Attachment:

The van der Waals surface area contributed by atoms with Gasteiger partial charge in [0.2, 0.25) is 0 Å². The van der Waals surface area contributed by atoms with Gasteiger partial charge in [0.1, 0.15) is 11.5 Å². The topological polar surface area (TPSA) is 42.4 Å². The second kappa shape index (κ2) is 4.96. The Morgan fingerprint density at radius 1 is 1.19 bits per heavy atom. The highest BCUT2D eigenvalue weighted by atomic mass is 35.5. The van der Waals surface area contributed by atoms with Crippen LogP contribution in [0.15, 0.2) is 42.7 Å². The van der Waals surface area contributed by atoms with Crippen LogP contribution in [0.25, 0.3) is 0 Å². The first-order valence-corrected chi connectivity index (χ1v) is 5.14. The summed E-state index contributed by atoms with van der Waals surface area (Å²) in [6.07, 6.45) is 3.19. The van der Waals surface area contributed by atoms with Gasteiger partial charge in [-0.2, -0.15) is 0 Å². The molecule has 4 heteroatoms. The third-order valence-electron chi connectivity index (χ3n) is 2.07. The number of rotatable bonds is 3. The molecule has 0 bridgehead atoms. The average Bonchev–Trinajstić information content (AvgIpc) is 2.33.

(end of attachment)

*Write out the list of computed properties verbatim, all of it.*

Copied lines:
The van der Waals surface area contributed by atoms with Gasteiger partial charge in [0.2, 0.25) is 0 Å². The van der Waals surface area contributed by atoms with Gasteiger partial charge in [0.1, 0.15) is 11.5 Å². The topological polar surface area (TPSA) is 42.4 Å². The second kappa shape index (κ2) is 4.96. The Morgan fingerprint density at radius 1 is 1.19 bits per heavy atom. The highest BCUT2D eigenvalue weighted by atomic mass is 35.5. The van der Waals surface area contributed by atoms with Crippen LogP contribution in [0.15, 0.2) is 42.7 Å². The van der Waals surface area contributed by atoms with Crippen LogP contribution in [0.25, 0.3) is 0 Å². The first-order valence-corrected chi connectivity index (χ1v) is 5.14. The summed E-state index contributed by atoms with van der Waals surface area (Å²) in [6.07, 6.45) is 3.19. The van der Waals surface area contributed by atoms with Gasteiger partial charge in [-0.2, -0.15) is 0 Å². The molecule has 4 heteroatoms. The third-order valence-electron chi connectivity index (χ3n) is 2.07. The number of rotatable bonds is 3. The molecule has 0 bridgehead atoms. The average Bonchev–Trinajstić information content (AvgIpc) is 2.33.